‘Patriots Day,’ ‘Deepwater Horizon,’ and the Political Implications of the ‘Docbuster’


Flavorwire is taking the final week of 2017 off, because God knows we need it. But all week, we’ll be reposting some of our favorite pieces from the year. Read them all here.

Back in 2012, in an interview with Men’s Journal, Mark Wahlberg was asked about 9/11. He was scheduled to fly on one of the hijacked planes, but changed his travel plans shortly before that doomed date, prompting the usual “it could have been me” reflections. Oh, except he would’tna gone out like that, bro. “If I was on that plane with my kids, it wouldn’t have went down like it did,” he explained. “There would have been a lot of blood in that first-class cabin and then me saying, ‘Okay, we’re going to land somewhere safely, don’t worry.’” Wahlberg subsequently apologized for his “irresponsible” statement, but that little hypothetical goes a long way towards explaining his most recent films, in which Mark Wahlberg faces contemporary tragedies like the heavy-liftin’ American hero he is.

Deepwater Horizon is out this week on DVD and Blu-ray, just as Patriots Day rolls out from limited to wide release Friday. Both films reunite Wahlberg with Peter Berg, who directed his surprise 2013 hit Lone Survivor; in a recent “Slate Movie Club” column, film critic Amy Nicholson classified all three as entries in the “docbuster” subgenre, which fuses docudrama storytelling with blockbuster-style action to create “brave tales of real-life modern men.” Patriot’s Day is going wide in what’s become an annual tradition of opening a “docbuster” in January, where red-state audiences can seek it out as counter-programming for the froofy prestige movies of Oscar season ( Zero Dark Thirty , Lone Survivor and American Sniper brought in big bucks in January of 2013, 2014, and 2015, respectively; 13 Hours last year, less so). But this Wahlberg/Berg double-header is about more than that. These films speak to the kind of stories its conservative audience now wants to be told: reframing, or even rewriting, our troubling tragedies into something easily conquered, as long as the right kind of straight-shooter can call the shots.

Deepwater Horizon is the better of the two, but that’s not hard to be. This dramatization of the hours leading up to the worst oil disaster in U.S. history has a good supporting cast, including a crusty and folksy Kurt Russell, a resourceful and capable Gina Rodriguez, and John Malkovich sporting a nutty, overcooked Cajun accent. Clumsy exposition aside (we learn how the rig works via Wahlberg’s kid rehearsing a school report), the dialogue feels authentic, tossing around the shorthand and lingo of the job, and the script is precise on the details without getting overwhelmed by them. And when the shit hits the fan, it’s scary as hell (the creeping mud that precedes the first explosion on the floor is a nice touch).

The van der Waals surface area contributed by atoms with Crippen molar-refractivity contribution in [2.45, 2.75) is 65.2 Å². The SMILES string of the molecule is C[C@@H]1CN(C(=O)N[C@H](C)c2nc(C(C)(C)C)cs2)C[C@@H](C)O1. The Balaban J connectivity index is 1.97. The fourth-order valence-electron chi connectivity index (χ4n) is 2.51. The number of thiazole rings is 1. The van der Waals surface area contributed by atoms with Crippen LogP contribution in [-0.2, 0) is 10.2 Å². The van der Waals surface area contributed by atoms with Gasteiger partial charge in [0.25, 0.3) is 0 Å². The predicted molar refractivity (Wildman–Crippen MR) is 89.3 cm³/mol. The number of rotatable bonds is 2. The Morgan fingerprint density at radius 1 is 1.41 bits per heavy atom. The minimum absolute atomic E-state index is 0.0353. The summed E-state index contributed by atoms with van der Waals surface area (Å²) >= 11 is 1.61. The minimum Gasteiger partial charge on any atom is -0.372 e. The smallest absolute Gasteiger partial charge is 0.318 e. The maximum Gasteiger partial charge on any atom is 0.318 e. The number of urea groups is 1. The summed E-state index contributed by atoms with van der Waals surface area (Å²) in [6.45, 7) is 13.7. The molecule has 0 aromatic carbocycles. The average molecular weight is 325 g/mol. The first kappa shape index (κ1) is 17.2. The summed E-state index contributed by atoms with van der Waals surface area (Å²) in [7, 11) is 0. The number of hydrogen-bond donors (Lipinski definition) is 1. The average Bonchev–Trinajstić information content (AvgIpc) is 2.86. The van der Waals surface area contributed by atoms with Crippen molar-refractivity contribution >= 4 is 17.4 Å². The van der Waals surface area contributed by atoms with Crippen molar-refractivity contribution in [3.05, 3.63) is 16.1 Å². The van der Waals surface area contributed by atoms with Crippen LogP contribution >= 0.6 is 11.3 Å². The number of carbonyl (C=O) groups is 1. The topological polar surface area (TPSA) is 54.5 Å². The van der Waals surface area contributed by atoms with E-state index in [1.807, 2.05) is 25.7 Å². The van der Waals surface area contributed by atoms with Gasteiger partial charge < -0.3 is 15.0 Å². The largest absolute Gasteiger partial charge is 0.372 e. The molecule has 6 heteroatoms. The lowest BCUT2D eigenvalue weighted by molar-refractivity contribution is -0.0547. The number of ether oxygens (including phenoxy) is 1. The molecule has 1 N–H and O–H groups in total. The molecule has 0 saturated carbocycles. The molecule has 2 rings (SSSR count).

Berg’s style for both films could best be summarized as Greengrass Lite, after the director of Bloody Sunday and United 93 (which is probably the flashpoint of this particular movement): heavy on shaky handheld photography, shot as often as possible in the real locations, with plenty of on-screen supers identifying people, places, and times. There’s no questioning his skill as a craftsman – his compositions are clean, his edits are tight, and the music gets the job done. The moments leading up to the 2013 Boston Marathon bombings in Patriots Day are a lesson in how to build urgency: the score, the rapid intercutting of the players, the mixing of media, and our knowledge of what’s coming. It’s undeniably effective, and there are other sharp sequences as well: a scene where our hero and the feds reconstruct the movements of the crime scene; the eeriness of the city-wide lockdown; a tense, scary scene where Dun Meng, the young man the Tsarnaevs have carjacked and kidnapped, contemplates his escape. And the late-night shoot-out, in which the brothers turn the streets of the suburb Watertown into a war zone, has a scary immediacy, even if it includes quips like “Welcome to Watertown, muthafucka” and, so help me God, J.K. Simmons’ police chief wheezing, “I gotta fuckin’ quit smokin’.” Seriously? What kinda reductive Danny Glover cop movie shit is that?